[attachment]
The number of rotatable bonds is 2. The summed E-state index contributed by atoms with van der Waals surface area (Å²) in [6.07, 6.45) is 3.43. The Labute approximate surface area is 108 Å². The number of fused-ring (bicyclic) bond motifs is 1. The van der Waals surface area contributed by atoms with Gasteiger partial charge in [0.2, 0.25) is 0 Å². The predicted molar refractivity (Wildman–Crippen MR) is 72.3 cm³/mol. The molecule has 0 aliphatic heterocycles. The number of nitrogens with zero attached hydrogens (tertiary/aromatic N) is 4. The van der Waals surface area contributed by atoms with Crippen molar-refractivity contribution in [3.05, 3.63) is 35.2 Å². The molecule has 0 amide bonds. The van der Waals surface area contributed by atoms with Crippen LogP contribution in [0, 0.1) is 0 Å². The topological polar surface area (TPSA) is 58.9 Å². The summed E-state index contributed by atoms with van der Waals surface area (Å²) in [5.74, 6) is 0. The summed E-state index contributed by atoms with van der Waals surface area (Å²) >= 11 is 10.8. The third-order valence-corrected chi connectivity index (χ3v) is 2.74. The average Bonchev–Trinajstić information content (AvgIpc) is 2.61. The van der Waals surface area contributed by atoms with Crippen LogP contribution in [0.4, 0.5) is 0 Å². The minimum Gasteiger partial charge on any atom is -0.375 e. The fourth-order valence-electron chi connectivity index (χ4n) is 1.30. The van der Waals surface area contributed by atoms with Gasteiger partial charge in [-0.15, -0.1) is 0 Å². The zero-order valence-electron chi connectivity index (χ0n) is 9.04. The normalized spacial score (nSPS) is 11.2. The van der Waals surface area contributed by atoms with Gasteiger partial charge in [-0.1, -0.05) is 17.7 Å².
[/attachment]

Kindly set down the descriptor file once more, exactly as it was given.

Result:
The number of rotatable bonds is 2. The summed E-state index contributed by atoms with van der Waals surface area (Å²) in [6.07, 6.45) is 3.43. The Labute approximate surface area is 108 Å². The number of fused-ring (bicyclic) bond motifs is 1. The van der Waals surface area contributed by atoms with Gasteiger partial charge in [0.2, 0.25) is 0 Å². The predicted molar refractivity (Wildman–Crippen MR) is 72.3 cm³/mol. The molecule has 0 aliphatic heterocycles. The number of nitrogens with zero attached hydrogens (tertiary/aromatic N) is 4. The van der Waals surface area contributed by atoms with Crippen molar-refractivity contribution in [3.05, 3.63) is 35.2 Å². The molecule has 0 amide bonds. The van der Waals surface area contributed by atoms with Crippen LogP contribution in [0, 0.1) is 0 Å². The topological polar surface area (TPSA) is 58.9 Å². The summed E-state index contributed by atoms with van der Waals surface area (Å²) in [5.74, 6) is 0. The summed E-state index contributed by atoms with van der Waals surface area (Å²) >= 11 is 10.8. The third-order valence-corrected chi connectivity index (χ3v) is 2.74. The average Bonchev–Trinajstić information content (AvgIpc) is 2.61. The van der Waals surface area contributed by atoms with Crippen LogP contribution in [0.4, 0.5) is 0 Å². The minimum Gasteiger partial charge on any atom is -0.375 e. The fourth-order valence-electron chi connectivity index (χ4n) is 1.30. The van der Waals surface area contributed by atoms with Gasteiger partial charge in [-0.15, -0.1) is 0 Å². The zero-order valence-electron chi connectivity index (χ0n) is 9.04. The normalized spacial score (nSPS) is 11.2. The van der Waals surface area contributed by atoms with Gasteiger partial charge in [-0.1, -0.05) is 17.7 Å².